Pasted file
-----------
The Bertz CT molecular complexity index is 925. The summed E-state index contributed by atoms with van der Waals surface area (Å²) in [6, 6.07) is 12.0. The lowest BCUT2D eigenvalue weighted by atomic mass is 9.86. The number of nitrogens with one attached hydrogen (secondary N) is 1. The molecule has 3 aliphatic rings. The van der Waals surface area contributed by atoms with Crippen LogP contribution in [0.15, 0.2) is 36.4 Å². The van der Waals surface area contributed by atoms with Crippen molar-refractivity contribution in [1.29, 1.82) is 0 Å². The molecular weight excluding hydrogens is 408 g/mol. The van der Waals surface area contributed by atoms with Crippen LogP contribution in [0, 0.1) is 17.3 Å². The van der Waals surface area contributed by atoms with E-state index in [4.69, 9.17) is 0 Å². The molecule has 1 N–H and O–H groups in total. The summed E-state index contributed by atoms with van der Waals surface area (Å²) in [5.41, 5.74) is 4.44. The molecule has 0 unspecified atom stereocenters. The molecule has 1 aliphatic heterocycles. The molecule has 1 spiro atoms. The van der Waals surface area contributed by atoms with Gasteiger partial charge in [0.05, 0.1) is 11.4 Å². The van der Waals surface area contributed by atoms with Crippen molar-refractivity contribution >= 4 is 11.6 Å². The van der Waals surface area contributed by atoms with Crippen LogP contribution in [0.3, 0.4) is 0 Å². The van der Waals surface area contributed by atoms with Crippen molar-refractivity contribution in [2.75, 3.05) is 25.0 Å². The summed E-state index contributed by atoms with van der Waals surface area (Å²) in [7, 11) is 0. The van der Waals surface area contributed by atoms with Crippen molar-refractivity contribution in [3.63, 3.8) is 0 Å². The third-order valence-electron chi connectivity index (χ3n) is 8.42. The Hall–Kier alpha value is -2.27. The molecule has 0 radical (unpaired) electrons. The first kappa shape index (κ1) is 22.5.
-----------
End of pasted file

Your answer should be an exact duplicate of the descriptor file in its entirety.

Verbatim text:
The Bertz CT molecular complexity index is 925. The summed E-state index contributed by atoms with van der Waals surface area (Å²) in [6, 6.07) is 12.0. The lowest BCUT2D eigenvalue weighted by atomic mass is 9.86. The number of nitrogens with one attached hydrogen (secondary N) is 1. The molecule has 3 aliphatic rings. The van der Waals surface area contributed by atoms with Crippen LogP contribution in [0.15, 0.2) is 36.4 Å². The van der Waals surface area contributed by atoms with Crippen molar-refractivity contribution in [1.29, 1.82) is 0 Å². The molecular weight excluding hydrogens is 408 g/mol. The van der Waals surface area contributed by atoms with Crippen LogP contribution in [0, 0.1) is 17.3 Å². The van der Waals surface area contributed by atoms with E-state index in [4.69, 9.17) is 0 Å². The molecule has 1 N–H and O–H groups in total. The summed E-state index contributed by atoms with van der Waals surface area (Å²) in [5.41, 5.74) is 4.44. The molecule has 0 unspecified atom stereocenters. The molecule has 1 aliphatic heterocycles. The molecule has 1 spiro atoms. The van der Waals surface area contributed by atoms with Gasteiger partial charge in [0.05, 0.1) is 11.4 Å². The van der Waals surface area contributed by atoms with Crippen molar-refractivity contribution >= 4 is 11.6 Å². The van der Waals surface area contributed by atoms with Crippen LogP contribution in [0.3, 0.4) is 0 Å². The van der Waals surface area contributed by atoms with Crippen molar-refractivity contribution in [2.75, 3.05) is 25.0 Å². The summed E-state index contributed by atoms with van der Waals surface area (Å²) in [7, 11) is 0. The van der Waals surface area contributed by atoms with Crippen molar-refractivity contribution in [3.63, 3.8) is 0 Å². The third-order valence-electron chi connectivity index (χ3n) is 8.42. The Hall–Kier alpha value is -2.27. The molecule has 0 radical (unpaired) electrons. The first kappa shape index (κ1) is 22.5.